How to Make Wine


How to make wine
Wash the fruit to remove dirt, insects and bits of greenery - especially if making country wines.
Blend the fruit in a food processor or even a hand mincer.
The fruit can be heated or frozen to break down the cell walls, or both which ever you prefer.
When the fruit is processed, pour into a pre-sterilised 5 gallon fermenting bin.
Dissolve half the sugar in a large pan, e.g. a preserving pan and pour into the fruit, add the nutrients, tannin etc. Only add the yeast and enzymes when below 35 Celsius, otherwise the heat will inactivate it.
Seal with an air tight lid and keep in a warm place for 5-7 days. Stir the mixture daily, ensuring that the fruit is thoroughly mixed.
At the end of the initial fermentation, take a second pre-sterilised 5 gallon fermenting bin and pour the wine mixture into it via a large sieve or colander. This will remove the bulk pieces of fruit. Repeat the process with a large mesh nylon bag and then with a fine mesh nylon bag. Using hot water from the kettle, wash the fruit to make up the required volume to dissolve the other half of the sugar.
Allow the dissolved sugar to cool before pouring into the fermenting bin with the wine. Mix thoroughly and decant into pre-sterilised 1 gallon demijohns. Ensure that at least 2-3 inches gap is left to allow space for any vigorous fermentation.
Place the demijohns onto a grow bag tray from homebase or similar. At some time, some of the wines WILL froth over and the grow bag tray helps to keep the carpet or floor clean.
After the vigorous fermentation has subsided, additional water can be added to the demijohn.
When the wine appears clear, carefully decant the wine into a pre-sterilised demijohn with plastic tubing, repeat this process over a few months until both the wine is clear and there is no sediment.
When the wine has stopped fermenting, it can be bottled. Is is possible to add Campden tablets to kill the yeast, but I prefer not to add sulphur dioxide to any wines.
The best temperature for the initial 5-7 days fermentation is between 20-25C as this will allow a rapid fermentation of the wine yeast and reduce or stop growth of any natural yeasts which have not been removed. An ideal place would be an airing cupboard or near to a central heating boiler.
When the wine has been strained through the muslin and put into the demijohns, it can left somewhere warm like an airing cupboard or in a warm part of the house for several weeks. When sufficient sediment has accumulated it can be removed, such a process is called racking, the wine can then be either left somewhere slightly cooler or back in the airing cupboard.
Unless you are trying to make nice vinegar, then all the materials that you are using need to be sterilised, the personal choice is Chempro SDP, but you can use Milton or similar materials, a cheap but effective method is to mix sodium metabisulphite and citric acid, but preferably outside as chlorine gas is generated, guaranteed to sterilise most things and bring on an asthma attack for those with asthma !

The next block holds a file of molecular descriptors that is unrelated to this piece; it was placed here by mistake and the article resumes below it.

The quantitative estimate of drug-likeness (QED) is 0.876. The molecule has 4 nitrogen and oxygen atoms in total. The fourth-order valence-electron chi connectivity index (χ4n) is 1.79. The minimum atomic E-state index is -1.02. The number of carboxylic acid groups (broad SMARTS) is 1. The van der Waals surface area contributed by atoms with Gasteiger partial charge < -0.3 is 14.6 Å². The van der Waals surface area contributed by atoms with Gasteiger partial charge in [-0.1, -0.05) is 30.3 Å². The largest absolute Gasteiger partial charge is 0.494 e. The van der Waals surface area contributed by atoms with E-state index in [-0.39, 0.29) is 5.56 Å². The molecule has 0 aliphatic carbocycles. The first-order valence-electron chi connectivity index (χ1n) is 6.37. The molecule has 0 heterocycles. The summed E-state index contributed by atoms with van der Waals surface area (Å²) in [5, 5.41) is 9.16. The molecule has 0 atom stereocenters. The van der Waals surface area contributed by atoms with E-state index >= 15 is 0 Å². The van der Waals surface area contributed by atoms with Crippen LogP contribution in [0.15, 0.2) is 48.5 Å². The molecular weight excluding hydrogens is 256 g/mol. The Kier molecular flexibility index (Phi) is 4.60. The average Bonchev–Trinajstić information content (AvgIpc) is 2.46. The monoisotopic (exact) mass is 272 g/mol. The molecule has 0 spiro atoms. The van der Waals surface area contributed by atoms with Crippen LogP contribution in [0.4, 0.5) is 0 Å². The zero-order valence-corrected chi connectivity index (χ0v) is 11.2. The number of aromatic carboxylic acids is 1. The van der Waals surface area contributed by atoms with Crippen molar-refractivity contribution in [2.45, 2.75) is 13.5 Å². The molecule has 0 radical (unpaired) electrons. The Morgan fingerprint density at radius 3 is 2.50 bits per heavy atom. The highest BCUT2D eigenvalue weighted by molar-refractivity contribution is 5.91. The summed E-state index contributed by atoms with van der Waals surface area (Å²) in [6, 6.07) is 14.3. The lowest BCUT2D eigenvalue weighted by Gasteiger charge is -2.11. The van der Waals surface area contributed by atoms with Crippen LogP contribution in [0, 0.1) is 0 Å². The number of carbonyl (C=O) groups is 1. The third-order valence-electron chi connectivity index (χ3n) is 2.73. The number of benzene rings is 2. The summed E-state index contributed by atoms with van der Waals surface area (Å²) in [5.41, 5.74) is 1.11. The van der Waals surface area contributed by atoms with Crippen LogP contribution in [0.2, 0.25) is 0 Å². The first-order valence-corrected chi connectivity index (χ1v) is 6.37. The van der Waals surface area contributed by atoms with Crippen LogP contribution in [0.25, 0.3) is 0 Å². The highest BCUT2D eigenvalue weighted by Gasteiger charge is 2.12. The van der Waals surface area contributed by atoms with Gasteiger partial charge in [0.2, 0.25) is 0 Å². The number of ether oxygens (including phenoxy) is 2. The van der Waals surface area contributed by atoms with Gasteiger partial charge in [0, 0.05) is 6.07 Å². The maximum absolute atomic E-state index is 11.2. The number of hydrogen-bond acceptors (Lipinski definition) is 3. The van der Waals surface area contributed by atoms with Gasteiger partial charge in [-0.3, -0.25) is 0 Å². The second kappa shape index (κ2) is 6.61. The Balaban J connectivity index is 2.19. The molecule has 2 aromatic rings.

Essentially you need to remove bacteria which will cause the wine to go off.
Food grade plastic for the fermenting bins, glass for the demijohns, rubber corks, plastic or glass airlocks. Use of copper is not recommended, but aluminium for a preserving pan does not seem to cause any problems.
Fruit Flies
This is a free source of natural vinegar ! If the fruit flies get into your must or wine, then there is a very good chance of getting the wine converted to vinegar free of charge, appropriate use of sticky fly papers near to the wine is very much recommended.


Fermenting bin
Plastic, food grade - 5 gallons capacity. Two are needed, so that wine can be transferred. £5-10
Preserving pan
Metal, ideal for boiling up some of the ingredients if required and dissolving sugar, the wide base allows for rapid heating and the metal allows for reasonably rapid cooling of the must
Can be used to work out the theoretical alcohol content, but tend to split the sugar into two batches and so not used much
A plastic funnel is required, but you will need to give it an airspace when pouring the wine into the bottles as a tight seal can result in the wine being wasted onto the floor, a cut funnel is good for the transfer of dry herbs to a demijohn for metheglin.
Always good to have accurate scales that allow you to put a small tub on the scales and then "tare" the tub so that liquid honey can be poured into the tub.
Muslin / Nylon bag
These are used for straining the must, a large mesh and fine mesh bag are required to strain the pulp.
Strainer / Colander
To be used initially to strain the bulk wine must, the second fermenting bin can then be used with the large mesh bag to strain the first stained wine. Then the wine can be re-strained through the fine mesh bag
Essential - Rubber bung, with plastic airlock will keep out the fruit flies, The best type that I have found are of the S-type, they restrict entry to the flies, the convoluted shape reduces evaporation in the long term.